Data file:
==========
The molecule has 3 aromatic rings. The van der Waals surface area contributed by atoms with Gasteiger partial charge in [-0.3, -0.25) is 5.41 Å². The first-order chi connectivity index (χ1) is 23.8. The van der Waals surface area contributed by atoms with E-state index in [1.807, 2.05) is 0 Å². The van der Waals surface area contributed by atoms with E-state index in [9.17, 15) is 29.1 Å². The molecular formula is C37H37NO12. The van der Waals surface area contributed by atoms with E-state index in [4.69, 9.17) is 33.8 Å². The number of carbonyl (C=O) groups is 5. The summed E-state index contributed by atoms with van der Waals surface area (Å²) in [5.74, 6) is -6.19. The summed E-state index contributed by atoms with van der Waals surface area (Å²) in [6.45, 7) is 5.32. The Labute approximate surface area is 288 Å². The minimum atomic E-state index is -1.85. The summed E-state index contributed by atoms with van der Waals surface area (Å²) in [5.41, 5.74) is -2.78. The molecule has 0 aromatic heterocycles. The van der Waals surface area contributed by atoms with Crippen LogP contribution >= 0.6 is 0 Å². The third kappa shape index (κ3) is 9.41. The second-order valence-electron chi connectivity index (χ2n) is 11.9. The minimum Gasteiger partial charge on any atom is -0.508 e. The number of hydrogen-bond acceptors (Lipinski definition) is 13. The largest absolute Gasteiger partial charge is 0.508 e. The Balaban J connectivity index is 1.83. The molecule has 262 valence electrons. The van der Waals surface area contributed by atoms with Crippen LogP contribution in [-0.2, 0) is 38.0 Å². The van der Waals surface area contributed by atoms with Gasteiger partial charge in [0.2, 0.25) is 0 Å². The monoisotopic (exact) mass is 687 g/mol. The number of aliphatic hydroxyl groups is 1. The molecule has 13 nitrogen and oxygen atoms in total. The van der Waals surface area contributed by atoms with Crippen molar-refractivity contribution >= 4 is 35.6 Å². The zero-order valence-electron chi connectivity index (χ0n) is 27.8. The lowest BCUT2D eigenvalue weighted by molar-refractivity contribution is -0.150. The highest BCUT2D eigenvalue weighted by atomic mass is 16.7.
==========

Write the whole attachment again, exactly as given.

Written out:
The molecule has 3 aromatic rings. The van der Waals surface area contributed by atoms with Gasteiger partial charge in [-0.3, -0.25) is 5.41 Å². The first-order chi connectivity index (χ1) is 23.8. The van der Waals surface area contributed by atoms with E-state index in [1.807, 2.05) is 0 Å². The van der Waals surface area contributed by atoms with E-state index in [9.17, 15) is 29.1 Å². The molecular formula is C37H37NO12. The van der Waals surface area contributed by atoms with E-state index in [4.69, 9.17) is 33.8 Å². The number of carbonyl (C=O) groups is 5. The summed E-state index contributed by atoms with van der Waals surface area (Å²) in [5.74, 6) is -6.19. The summed E-state index contributed by atoms with van der Waals surface area (Å²) in [6.45, 7) is 5.32. The Labute approximate surface area is 288 Å². The minimum atomic E-state index is -1.85. The summed E-state index contributed by atoms with van der Waals surface area (Å²) in [5.41, 5.74) is -2.78. The molecule has 0 aromatic heterocycles. The van der Waals surface area contributed by atoms with Crippen LogP contribution >= 0.6 is 0 Å². The third kappa shape index (κ3) is 9.41. The second-order valence-electron chi connectivity index (χ2n) is 11.9. The minimum Gasteiger partial charge on any atom is -0.508 e. The number of hydrogen-bond acceptors (Lipinski definition) is 13. The largest absolute Gasteiger partial charge is 0.508 e. The Balaban J connectivity index is 1.83. The molecule has 262 valence electrons. The van der Waals surface area contributed by atoms with Crippen LogP contribution in [-0.2, 0) is 38.0 Å². The van der Waals surface area contributed by atoms with Gasteiger partial charge in [0.2, 0.25) is 0 Å². The monoisotopic (exact) mass is 687 g/mol. The number of aliphatic hydroxyl groups is 1. The molecule has 13 nitrogen and oxygen atoms in total. The van der Waals surface area contributed by atoms with Crippen molar-refractivity contribution >= 4 is 35.6 Å². The zero-order valence-electron chi connectivity index (χ0n) is 27.8. The lowest BCUT2D eigenvalue weighted by molar-refractivity contribution is -0.150. The highest BCUT2D eigenvalue weighted by atomic mass is 16.7.